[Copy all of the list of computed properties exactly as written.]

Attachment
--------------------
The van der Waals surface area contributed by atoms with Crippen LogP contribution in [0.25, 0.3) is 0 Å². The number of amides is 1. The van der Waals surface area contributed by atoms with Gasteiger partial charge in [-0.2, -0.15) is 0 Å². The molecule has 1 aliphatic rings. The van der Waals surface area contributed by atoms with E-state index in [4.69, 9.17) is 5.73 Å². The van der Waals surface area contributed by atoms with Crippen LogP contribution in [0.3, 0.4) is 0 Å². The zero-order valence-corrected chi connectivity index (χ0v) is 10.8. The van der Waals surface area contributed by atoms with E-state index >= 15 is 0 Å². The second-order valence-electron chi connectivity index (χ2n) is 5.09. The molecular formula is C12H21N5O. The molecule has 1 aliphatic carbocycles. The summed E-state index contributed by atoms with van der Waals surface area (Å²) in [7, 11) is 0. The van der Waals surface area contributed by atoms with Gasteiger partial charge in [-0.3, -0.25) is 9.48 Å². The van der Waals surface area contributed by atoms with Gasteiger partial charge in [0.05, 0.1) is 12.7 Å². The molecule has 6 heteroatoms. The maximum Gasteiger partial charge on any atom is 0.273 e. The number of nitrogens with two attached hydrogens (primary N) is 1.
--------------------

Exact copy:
The van der Waals surface area contributed by atoms with Crippen LogP contribution in [0.25, 0.3) is 0 Å². The number of amides is 1. The van der Waals surface area contributed by atoms with Gasteiger partial charge in [-0.2, -0.15) is 0 Å². The molecule has 1 aliphatic rings. The van der Waals surface area contributed by atoms with E-state index in [4.69, 9.17) is 5.73 Å². The van der Waals surface area contributed by atoms with Crippen LogP contribution in [0.3, 0.4) is 0 Å². The zero-order valence-corrected chi connectivity index (χ0v) is 10.8. The van der Waals surface area contributed by atoms with E-state index >= 15 is 0 Å². The second-order valence-electron chi connectivity index (χ2n) is 5.09. The molecular formula is C12H21N5O. The molecule has 1 aliphatic carbocycles. The summed E-state index contributed by atoms with van der Waals surface area (Å²) in [7, 11) is 0. The van der Waals surface area contributed by atoms with Gasteiger partial charge in [-0.3, -0.25) is 9.48 Å². The van der Waals surface area contributed by atoms with Gasteiger partial charge in [0.05, 0.1) is 12.7 Å². The molecule has 6 heteroatoms. The maximum Gasteiger partial charge on any atom is 0.273 e. The number of nitrogens with two attached hydrogens (primary N) is 1.